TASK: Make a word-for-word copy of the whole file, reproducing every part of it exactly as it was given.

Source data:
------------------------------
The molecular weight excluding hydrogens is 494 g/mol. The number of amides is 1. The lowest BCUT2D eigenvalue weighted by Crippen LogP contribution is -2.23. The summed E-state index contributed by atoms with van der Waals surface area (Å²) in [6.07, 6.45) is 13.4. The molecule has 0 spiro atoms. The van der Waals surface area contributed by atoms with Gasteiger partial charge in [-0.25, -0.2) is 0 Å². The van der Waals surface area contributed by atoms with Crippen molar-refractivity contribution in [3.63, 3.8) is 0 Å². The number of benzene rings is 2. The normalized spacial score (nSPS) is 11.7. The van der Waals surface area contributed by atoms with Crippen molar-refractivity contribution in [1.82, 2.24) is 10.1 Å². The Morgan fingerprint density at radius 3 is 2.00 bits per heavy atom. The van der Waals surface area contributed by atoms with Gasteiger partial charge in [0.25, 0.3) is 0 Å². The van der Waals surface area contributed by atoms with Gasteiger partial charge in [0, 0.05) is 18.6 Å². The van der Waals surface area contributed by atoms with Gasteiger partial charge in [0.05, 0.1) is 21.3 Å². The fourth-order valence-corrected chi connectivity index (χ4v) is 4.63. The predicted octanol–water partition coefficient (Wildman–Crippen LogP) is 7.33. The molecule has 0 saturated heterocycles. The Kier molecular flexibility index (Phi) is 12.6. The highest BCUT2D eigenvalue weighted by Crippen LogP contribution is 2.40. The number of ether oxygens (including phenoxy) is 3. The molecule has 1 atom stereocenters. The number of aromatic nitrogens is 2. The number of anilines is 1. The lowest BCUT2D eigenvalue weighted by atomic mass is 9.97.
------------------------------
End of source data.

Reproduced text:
The molecular weight excluding hydrogens is 494 g/mol. The number of amides is 1. The lowest BCUT2D eigenvalue weighted by Crippen LogP contribution is -2.23. The summed E-state index contributed by atoms with van der Waals surface area (Å²) in [6.07, 6.45) is 13.4. The molecule has 0 spiro atoms. The van der Waals surface area contributed by atoms with Gasteiger partial charge in [-0.25, -0.2) is 0 Å². The van der Waals surface area contributed by atoms with Crippen molar-refractivity contribution in [3.63, 3.8) is 0 Å². The number of benzene rings is 2. The normalized spacial score (nSPS) is 11.7. The van der Waals surface area contributed by atoms with Crippen molar-refractivity contribution in [1.82, 2.24) is 10.1 Å². The Morgan fingerprint density at radius 3 is 2.00 bits per heavy atom. The van der Waals surface area contributed by atoms with Gasteiger partial charge in [0.25, 0.3) is 0 Å². The van der Waals surface area contributed by atoms with Gasteiger partial charge in [0, 0.05) is 18.6 Å². The van der Waals surface area contributed by atoms with Gasteiger partial charge in [0.05, 0.1) is 21.3 Å². The fourth-order valence-corrected chi connectivity index (χ4v) is 4.63. The predicted octanol–water partition coefficient (Wildman–Crippen LogP) is 7.33. The molecule has 0 saturated heterocycles. The Kier molecular flexibility index (Phi) is 12.6. The highest BCUT2D eigenvalue weighted by Crippen LogP contribution is 2.40. The number of ether oxygens (including phenoxy) is 3. The molecule has 1 atom stereocenters. The number of aromatic nitrogens is 2. The number of anilines is 1. The lowest BCUT2D eigenvalue weighted by atomic mass is 9.97.